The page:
The story of God’s people after Solomon is tumultuous. During the reign of his son Rehoboam, a division occurred between the twelve tribes: ten tribes to the north (Israel) and two tribes to the south (Judah). All of the kings of the northern kingdom were evil, not giving attention to the laws of God and serving the idols of the nations. So, God punished Israel, sending them to captivity in Assyria. The kings of the south were a little better. For a longer period of time, they retained their relationship with Jehovah. They worshipped in his temple in Jerusalem, but in the end, they sought after other gods, and Judah was carried away into Babylonian captivity.

Even in this dark time for Israel, with the physical temple destroyed and God’s nation carried into a foreign land, Jehovah remembered his promise to Abraham. Through the prophet Jeremiah, God told of a “Branch” that would reign justly and would save his people (23:5-6).

 After many years of captivity, God permitted a portion of the Jews to return to their land. They rebuilt Jerusalem and the temple, but never attained the former glory of Israel. During this time God gave hope to Israel through the prophet Zechariah. Again, a “Branch” would govern as king and priest and rebuild the temple (6:12-13), this while the Israelites were currently rebuilding the physical temple.

And so the Old Testament ends: the mystery of the seed promise, the promised king, and the new temple still unresolved for the Jews. This mystery is not revealed until four hundred years later…


The New Testament

Matthew 1:1-17 – The first book of New Testament, Matthew, opens with a list of men, the ancestors of Jesus. The purpose of this list is also the purpose of the book of Matthew: to show Jesus as descendant of Abraham and David. Jesus is the promised king and the fulfillment of the promise to Abraham (1:1).

Luke 3:23-38 – Another gospel, Luke, also has a list of genealogy. This list does not merely trace Jesus’ lineage back to David or Abraham. This list goes back to the very beginning and reminds us of the promise first given to Adam and Eve; the seed of woman promised inGenesis 3:15 has come. The message of Luke is that Jesus has come as Savior of all – not just the Jews.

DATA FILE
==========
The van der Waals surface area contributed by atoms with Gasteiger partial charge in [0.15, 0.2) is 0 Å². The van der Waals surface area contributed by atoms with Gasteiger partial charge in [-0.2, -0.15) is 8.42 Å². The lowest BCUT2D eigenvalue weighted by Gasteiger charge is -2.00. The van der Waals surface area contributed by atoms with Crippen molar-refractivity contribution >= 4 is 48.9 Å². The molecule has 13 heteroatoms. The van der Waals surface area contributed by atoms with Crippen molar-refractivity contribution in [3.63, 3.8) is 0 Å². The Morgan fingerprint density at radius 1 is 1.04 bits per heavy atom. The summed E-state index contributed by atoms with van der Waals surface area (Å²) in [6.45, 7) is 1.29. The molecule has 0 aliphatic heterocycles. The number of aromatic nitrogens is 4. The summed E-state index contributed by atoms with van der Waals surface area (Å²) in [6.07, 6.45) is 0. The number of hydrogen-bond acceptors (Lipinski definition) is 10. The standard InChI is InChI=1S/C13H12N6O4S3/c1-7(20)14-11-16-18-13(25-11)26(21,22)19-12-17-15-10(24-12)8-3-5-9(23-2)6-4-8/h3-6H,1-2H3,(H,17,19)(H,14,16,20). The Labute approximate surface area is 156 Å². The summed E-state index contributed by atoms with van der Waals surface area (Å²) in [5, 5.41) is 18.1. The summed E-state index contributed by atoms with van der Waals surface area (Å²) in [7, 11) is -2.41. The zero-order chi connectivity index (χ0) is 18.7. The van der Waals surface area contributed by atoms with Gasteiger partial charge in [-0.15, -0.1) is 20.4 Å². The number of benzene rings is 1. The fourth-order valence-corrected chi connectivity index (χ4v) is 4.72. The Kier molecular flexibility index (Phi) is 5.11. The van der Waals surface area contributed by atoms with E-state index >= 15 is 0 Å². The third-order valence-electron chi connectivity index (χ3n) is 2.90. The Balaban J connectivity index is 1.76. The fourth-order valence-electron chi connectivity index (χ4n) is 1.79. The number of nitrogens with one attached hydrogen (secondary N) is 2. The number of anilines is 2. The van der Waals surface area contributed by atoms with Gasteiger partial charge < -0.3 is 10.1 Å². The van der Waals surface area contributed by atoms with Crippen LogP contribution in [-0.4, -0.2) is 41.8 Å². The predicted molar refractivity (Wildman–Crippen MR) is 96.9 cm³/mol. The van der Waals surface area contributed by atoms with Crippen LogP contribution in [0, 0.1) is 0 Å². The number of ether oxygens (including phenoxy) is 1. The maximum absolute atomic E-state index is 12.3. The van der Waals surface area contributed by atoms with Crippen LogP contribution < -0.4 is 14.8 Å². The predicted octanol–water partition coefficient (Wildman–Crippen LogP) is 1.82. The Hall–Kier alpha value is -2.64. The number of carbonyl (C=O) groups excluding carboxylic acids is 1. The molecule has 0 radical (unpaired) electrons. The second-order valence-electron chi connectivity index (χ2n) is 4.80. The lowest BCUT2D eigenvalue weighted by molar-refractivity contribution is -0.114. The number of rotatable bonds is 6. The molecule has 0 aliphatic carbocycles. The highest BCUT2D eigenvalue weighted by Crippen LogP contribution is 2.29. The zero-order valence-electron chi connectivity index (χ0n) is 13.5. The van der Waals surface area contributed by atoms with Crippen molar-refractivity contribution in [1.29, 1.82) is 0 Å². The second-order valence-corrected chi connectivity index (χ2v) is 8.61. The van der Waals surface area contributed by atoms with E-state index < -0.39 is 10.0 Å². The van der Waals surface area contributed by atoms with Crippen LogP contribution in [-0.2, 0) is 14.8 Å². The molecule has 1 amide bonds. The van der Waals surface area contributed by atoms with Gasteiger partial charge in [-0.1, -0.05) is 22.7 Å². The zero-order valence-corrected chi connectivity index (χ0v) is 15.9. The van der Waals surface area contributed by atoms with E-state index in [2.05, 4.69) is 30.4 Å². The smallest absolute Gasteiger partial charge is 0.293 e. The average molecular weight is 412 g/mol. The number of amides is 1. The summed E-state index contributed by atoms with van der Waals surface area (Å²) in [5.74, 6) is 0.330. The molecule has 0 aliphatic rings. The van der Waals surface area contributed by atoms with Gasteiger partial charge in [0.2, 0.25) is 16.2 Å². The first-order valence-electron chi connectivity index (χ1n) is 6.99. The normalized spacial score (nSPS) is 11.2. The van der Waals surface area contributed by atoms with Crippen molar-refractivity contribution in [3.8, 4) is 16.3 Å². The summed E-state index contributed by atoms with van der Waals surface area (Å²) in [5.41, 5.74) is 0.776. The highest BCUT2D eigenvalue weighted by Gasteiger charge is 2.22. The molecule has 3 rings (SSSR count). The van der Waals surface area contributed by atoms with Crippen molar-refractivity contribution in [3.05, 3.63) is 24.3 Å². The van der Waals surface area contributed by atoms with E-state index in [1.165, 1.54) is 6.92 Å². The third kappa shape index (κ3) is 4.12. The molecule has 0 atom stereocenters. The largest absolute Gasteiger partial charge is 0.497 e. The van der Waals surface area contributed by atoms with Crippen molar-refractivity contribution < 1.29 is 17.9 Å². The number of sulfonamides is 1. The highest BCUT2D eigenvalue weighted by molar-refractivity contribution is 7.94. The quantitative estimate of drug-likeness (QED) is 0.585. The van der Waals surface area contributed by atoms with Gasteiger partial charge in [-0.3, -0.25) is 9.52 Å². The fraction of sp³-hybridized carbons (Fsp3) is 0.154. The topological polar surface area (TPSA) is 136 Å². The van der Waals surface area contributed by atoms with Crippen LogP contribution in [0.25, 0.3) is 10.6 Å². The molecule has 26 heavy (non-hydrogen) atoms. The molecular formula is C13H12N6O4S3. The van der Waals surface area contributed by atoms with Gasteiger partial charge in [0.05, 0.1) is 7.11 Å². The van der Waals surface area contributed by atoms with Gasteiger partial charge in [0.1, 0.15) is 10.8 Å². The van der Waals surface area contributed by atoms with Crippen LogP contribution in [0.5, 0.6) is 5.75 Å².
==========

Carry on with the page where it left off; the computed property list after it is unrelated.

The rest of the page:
Galatians 3:16-17, 26-29 – The apostle Paul speaks in Galatians about the fact that salvation is not just for Jews only; it is also available to the Gentiles (everybody else). Christ comes as fulfillment of the promise of Abraham; Christ is the promised seed. Although we might not be sons of Abraham physically, we can be heirs of the blessings that God promises to all the families and nations of the earth (Genesis 12:3). See also Romans 4:16-18.

Ephesians 3:3-6 – In his letter to the Ephesians, Paul speaks again about the opportunity for the Gentiles to be citizens of the kingdom of God without being Jews. This fulfills the promises of the Old Testament, a message that was a mystery to the Jews. Now, with new revelation through the apostles, we can understand this mystery.

Hebrews 2:14-16 – The writer of Hebrews says that finally, through the death of Jesus Christ, God cancels out the power of the devil, the power of death. In the cross, the serpent receives his fatal wound (Genesis 3:15) and all men are given opportunity to be freed from the power of sin and death.

The message of the Bible

Simply put the message of the Bible is Christ.

  • The Old Testament – Christ is coming.
  • The Gospels – Christ is here.
  • The Epistles – Christ is coming again.

–David Raif